“My brother and I grew up playing with building blocks in my dad's architecture studio. We created fortresses, moats, bridges and dungeons, where wars & alliances, betrayals and comebacks took place. We built worlds and populated them with toy characters, each with their own stories. I want to bring that joy of creation to architecture through Digital Blue Foam. I envision a playground, where architects breathe life into their designs, accounting for the grand, the mundane and the serendipitous.”
“For the past 9 years I’ve been talking with many teams to think together about how to go faster and further by limiting the efforts of companies thanks to digital tools. Regarding the AEC Industry, I’ve found that construction technology, AI and Big Data analytics are the three biggest disruptors. But at Digital Blue Foam, we believe they are useful for 3 main reasons: to facilitate analysis of complex information, to enable rapid prototyping and testing with customers and to make information more accessible. That's what we work very hard on every day.”
“For anyone working in the construction industry it is not a secret that we spend an enormous effort trying to meet deadlines, updating drawings, revising and changing the design of projects. It always feels like there is very little time and a lot to do. This happens because we are trying to keep up with the fast pace delivery time of our current world and we still work the way we used to decades ago. The construction industry has lagged behind in adopting digital technology to improve performance and productivity. Our mission is to change that. We develop digital solutions to accelerate the digital transition of the construction industry because we believe technology will be the key to help us overcome the biggest challenges we face today.”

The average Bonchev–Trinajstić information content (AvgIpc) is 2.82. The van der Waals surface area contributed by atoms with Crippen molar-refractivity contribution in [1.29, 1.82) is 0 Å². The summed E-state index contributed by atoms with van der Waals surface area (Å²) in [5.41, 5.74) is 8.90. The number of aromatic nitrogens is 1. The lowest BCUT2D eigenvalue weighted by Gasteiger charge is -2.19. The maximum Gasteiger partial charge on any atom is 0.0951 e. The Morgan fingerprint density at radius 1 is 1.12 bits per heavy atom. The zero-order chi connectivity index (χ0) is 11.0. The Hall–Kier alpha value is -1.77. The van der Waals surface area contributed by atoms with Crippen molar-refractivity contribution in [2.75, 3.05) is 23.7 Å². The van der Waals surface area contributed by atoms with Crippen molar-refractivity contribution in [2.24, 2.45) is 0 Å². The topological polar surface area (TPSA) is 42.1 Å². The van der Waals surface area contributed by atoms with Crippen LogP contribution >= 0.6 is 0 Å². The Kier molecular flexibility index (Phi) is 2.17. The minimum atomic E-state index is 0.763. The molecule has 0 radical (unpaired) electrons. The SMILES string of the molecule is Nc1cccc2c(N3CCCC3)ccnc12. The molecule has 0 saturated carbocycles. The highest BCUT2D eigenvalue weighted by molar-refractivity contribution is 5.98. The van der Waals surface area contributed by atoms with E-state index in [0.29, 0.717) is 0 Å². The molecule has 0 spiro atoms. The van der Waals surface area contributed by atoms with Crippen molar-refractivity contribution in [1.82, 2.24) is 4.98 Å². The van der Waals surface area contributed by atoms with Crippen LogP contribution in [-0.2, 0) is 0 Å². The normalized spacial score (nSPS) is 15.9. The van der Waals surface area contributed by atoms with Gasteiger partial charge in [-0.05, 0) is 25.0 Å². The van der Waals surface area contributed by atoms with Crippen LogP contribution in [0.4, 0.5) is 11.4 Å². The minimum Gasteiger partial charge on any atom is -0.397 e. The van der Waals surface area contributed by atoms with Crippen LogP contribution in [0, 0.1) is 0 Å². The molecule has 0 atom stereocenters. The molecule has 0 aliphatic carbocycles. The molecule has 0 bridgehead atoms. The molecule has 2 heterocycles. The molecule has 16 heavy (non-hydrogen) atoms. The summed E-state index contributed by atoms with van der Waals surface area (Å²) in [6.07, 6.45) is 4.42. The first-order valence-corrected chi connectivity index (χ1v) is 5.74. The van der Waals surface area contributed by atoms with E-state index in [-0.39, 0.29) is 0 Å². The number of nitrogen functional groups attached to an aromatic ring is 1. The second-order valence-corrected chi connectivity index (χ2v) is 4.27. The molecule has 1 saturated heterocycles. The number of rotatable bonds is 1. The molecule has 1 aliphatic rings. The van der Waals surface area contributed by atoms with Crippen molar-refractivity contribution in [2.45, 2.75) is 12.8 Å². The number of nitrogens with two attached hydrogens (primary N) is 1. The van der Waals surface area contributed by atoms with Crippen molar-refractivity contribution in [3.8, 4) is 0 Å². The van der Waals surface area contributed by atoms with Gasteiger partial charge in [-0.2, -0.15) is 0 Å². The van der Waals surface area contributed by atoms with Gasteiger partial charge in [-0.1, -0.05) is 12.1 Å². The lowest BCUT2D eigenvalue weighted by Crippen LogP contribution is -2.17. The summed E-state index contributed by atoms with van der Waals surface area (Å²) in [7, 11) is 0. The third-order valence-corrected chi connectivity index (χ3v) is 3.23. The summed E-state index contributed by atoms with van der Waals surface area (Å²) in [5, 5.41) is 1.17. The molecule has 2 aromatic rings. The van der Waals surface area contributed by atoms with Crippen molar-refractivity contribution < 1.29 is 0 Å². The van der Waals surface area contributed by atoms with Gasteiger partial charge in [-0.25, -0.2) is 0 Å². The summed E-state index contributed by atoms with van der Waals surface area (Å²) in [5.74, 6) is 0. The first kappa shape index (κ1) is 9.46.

“When I started with data science and machine learning more than a year ago, I was unsure how to apply it to the architecture industry, because each design has a different end goal or an output. It is very difficult to correlate different design features and generalize the results with available datasets. Many architects and design professionals think AI will replace their role in the future, which is not true at the moment, AI will assist and enhance designers' intuition and help them design better buildings and cities. Maybe AI is not going to generate or predict the final design which is aesthetic and functional, but it will definitely help and improve the design process. I have started to work in the industry with the mindset of solving problems with the available technology.”